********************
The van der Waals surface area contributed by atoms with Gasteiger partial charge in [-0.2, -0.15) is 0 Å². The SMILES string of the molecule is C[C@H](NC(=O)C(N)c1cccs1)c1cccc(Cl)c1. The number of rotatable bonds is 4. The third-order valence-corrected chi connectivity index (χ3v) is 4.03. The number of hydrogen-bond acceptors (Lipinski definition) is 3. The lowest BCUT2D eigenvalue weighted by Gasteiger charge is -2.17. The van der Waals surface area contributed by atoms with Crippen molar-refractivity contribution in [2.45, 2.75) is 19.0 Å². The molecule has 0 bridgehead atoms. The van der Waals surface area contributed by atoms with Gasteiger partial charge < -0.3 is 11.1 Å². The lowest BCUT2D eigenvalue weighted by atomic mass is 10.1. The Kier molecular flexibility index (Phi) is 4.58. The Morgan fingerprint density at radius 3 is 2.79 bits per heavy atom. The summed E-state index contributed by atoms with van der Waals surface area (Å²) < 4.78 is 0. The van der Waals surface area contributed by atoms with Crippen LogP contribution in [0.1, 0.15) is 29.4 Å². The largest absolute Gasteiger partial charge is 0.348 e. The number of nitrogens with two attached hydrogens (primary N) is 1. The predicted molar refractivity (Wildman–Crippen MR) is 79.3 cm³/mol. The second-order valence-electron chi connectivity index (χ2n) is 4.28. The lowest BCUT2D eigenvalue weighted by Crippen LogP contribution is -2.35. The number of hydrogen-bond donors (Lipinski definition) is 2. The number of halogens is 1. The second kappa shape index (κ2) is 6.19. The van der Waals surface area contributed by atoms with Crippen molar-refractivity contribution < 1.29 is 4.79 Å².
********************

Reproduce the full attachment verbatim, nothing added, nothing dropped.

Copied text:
The van der Waals surface area contributed by atoms with Gasteiger partial charge in [-0.2, -0.15) is 0 Å². The SMILES string of the molecule is C[C@H](NC(=O)C(N)c1cccs1)c1cccc(Cl)c1. The number of rotatable bonds is 4. The third-order valence-corrected chi connectivity index (χ3v) is 4.03. The number of hydrogen-bond acceptors (Lipinski definition) is 3. The lowest BCUT2D eigenvalue weighted by Gasteiger charge is -2.17. The van der Waals surface area contributed by atoms with Crippen molar-refractivity contribution in [2.45, 2.75) is 19.0 Å². The molecule has 0 bridgehead atoms. The van der Waals surface area contributed by atoms with Gasteiger partial charge < -0.3 is 11.1 Å². The lowest BCUT2D eigenvalue weighted by atomic mass is 10.1. The Kier molecular flexibility index (Phi) is 4.58. The Morgan fingerprint density at radius 3 is 2.79 bits per heavy atom. The summed E-state index contributed by atoms with van der Waals surface area (Å²) < 4.78 is 0. The van der Waals surface area contributed by atoms with Crippen LogP contribution in [0.1, 0.15) is 29.4 Å². The largest absolute Gasteiger partial charge is 0.348 e. The number of nitrogens with two attached hydrogens (primary N) is 1. The predicted molar refractivity (Wildman–Crippen MR) is 79.3 cm³/mol. The second-order valence-electron chi connectivity index (χ2n) is 4.28. The lowest BCUT2D eigenvalue weighted by Crippen LogP contribution is -2.35. The number of hydrogen-bond donors (Lipinski definition) is 2. The number of halogens is 1. The second kappa shape index (κ2) is 6.19. The van der Waals surface area contributed by atoms with Crippen molar-refractivity contribution < 1.29 is 4.79 Å².